FM.trackCustomEvent("Added to cart", { "email": "david.thompson@sample.com", "price": 100.21, "currency": "USD", "is_mobile_transaction": true, "return date": "2019-12-30" });
top of page

How to write a Heritage Statement: A Guide to Preserving Historical Significance

Updated: May 21

Writing a heritage statement is akin to telling the story of a place whose historical, architectural, and cultural significance has stood the test of time. It's about capturing the essence of what makes a site unique and articulating why it deserves to be preserved for future generations. In this guide, we'll walk you through the steps of creating a heritage statement that not only meets regulatory requirements but also passionately communicates the value of your heritage asset.


Grade II* House
16th Century Old Hall House - Grade II*

Understanding the legal requirements


The Planning (Listed Buildings and Conservation Areas) Act 1990 serves as the bedrock of legislation protecting England's architectural and historic treasures. It outlines the responsibilities of building owners, the process for obtaining listed building consent, and the penalties for unauthorised alterations. Familiarising yourself with this Act is the first step in understanding the legal obligations associated with owning or altering a listed property.


Generally, unless you are carrying out a repair which is like for like (I mean exactly the same material, colour, pattern, method of fixing and repair) then it will likely require listed building consent. It's always worth checking if you are unsure because ultimately unauthorised alterations/work is a criminal offence. You can also be service enforcement notices and court orders to put it back the way it was, this could include rebuilding it. Like this ongoing case Punch Bowl Inn - Lancashire


Aligning with Historic England and the Nation Planning Policy Framework (NPPF)


Listed Building - Historic House
17th Century Stable Building - Grade II*

Historic England's (HE) policies and guidance play a pivotal role in shaping the preservation landscape. As the public body that looks after England's historic environment, its resources are invaluable for anyone involved in maintaining or altering listed buildings.


Heritage statements are vital documents that articulate the significance of historic assets within their environmental context. They play a crucial role in managing changes to places of worship, historic buildings, and conservation areas. Drawing upon Historic England's publications, such as "Statements of Heritage Significance: Advice Note 12," "Managing Significance in Decision-Taking in the Historic Environment (GPA 2)," "The Setting of Heritage Assets (GPA 3)," and "Conservation Principles, Policies and Guidance," this guide provides an essential roadmap for crafting heritage statements that resonate with both statutory planning requirements and best practices in heritage conservation.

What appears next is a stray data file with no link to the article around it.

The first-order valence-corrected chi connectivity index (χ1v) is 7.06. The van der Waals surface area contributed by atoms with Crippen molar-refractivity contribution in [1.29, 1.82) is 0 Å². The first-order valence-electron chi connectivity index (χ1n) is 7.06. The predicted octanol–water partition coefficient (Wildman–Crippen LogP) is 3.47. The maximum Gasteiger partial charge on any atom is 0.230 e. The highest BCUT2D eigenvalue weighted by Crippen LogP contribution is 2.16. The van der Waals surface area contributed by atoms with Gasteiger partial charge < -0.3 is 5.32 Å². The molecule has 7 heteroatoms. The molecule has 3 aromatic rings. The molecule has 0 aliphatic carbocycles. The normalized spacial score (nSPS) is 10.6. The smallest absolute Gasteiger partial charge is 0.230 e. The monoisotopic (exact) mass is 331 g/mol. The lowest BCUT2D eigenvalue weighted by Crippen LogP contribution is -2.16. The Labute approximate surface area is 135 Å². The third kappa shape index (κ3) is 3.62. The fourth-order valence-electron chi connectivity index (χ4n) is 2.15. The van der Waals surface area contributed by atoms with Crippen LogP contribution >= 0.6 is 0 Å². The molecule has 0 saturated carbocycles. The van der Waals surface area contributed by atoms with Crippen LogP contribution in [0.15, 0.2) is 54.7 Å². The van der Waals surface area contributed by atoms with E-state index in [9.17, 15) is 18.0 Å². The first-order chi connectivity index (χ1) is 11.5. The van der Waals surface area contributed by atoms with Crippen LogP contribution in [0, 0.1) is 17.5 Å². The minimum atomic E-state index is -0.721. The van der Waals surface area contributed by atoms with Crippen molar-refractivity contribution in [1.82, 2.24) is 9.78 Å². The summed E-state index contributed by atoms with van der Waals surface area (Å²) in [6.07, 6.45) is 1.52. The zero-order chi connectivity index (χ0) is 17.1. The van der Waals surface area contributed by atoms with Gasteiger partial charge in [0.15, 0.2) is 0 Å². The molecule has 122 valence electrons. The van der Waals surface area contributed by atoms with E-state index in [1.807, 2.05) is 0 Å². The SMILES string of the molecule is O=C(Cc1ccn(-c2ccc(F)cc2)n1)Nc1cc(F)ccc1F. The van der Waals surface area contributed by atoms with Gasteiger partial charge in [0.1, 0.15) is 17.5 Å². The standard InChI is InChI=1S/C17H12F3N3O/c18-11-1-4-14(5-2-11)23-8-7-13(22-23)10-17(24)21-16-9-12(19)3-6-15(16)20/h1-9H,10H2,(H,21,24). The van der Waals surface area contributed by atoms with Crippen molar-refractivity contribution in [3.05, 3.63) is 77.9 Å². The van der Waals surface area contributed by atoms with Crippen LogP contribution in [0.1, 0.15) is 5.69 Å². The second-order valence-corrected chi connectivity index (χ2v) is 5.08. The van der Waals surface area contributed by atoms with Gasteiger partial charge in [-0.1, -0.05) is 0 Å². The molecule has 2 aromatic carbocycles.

Furthermore, the National Planning Policy Framework (NPPF) 2023, offers a contemporary lens through which the planning system views heritage conservation. Chapter 16 of the NPPF, particularly paragraph 200, underscores the importance of using historic records and expertise in decision-making processes regarding heritage assets. This alignment ensures that every step taken respects and preserves the historical significance of listed buildings, contributing to a sustainable future where our past is not only remembered but integrated into our present.


Heritage Statement as defined by Historic England


Listed Building
17th Century House and Workshop - Grade II

The heritage statement assesses heritage significance and would guide any proposed changes in a way that conserves significance and avoids harm. The approach adheres to the principle of intelligent change management and NPPF for the conservation of the historic built environment and Historic England advice notes. The methodology involves the following 5 steps: 


The methodology involves the following 5 steps: 


1. Understand the form, materials, and history of the affected heritage asset(s), and/or the nature and extent of archaeological deposits 


2. Understand the significance of the asset(s) 


3. Understand the impact of the proposal on that significance 


4. Avoid, minimise, and mitigate negative impact, in a way that meets the objectives of the NPPF. 


5. Look for opportunities to better reveal or enhance significance. 


1. Document the Description and Context of the Heritage Asset


A comprehensive heritage statement includes a detailed description of the asset's setting, including its location, and physical, historical, and socio-economic context. This involves examining the relationship between the asset and its surroundings, how it contributes to the character of the area and any changes over time. Historic England's "The Setting of Heritage Assets" provides valuable guidance on evaluating the impact of proposed changes on the setting of heritage assets. This should also include searching local archives and Historic Environment Records amongst other sources.


2. Understand the Significance


The first step in writing a heritage statement is understanding the asset's historical, architectural, archaeological, and artistic value. Historic England emphasizes the importance of assessing an asset's significance within its setting, including the contribution to its immediate environment and the wider landscape. This involves a thorough analysis of the asset's features, history, and the reasons behind its designation as a heritage asset. This should assess the building against the four heritage values.


Evidential Value: Evidential value derives from the potential of a place to yield evidence about past human activity.


Historical Value: Historical value derives from how past people, events and aspects of life can be connected through a place to the present. It tends to be illustrative or associative.


Aesthetic Value: Aesthetic value derives from how people draw sensory and intellectual stimulation from a place.


Communal Value: Communal value derives from the meanings of a place for the people who relate to it, or for whom it figures in their collective experience or memory 


The summary of the above then becomes the 'Statement of Significance' this essential explains why the building is listed. The impact of the changes can then be assessed as to how they impact the significance.



3. Assess the Impact of Proposed Changes


Historic Houses
18th Century Vicarage - Grade II*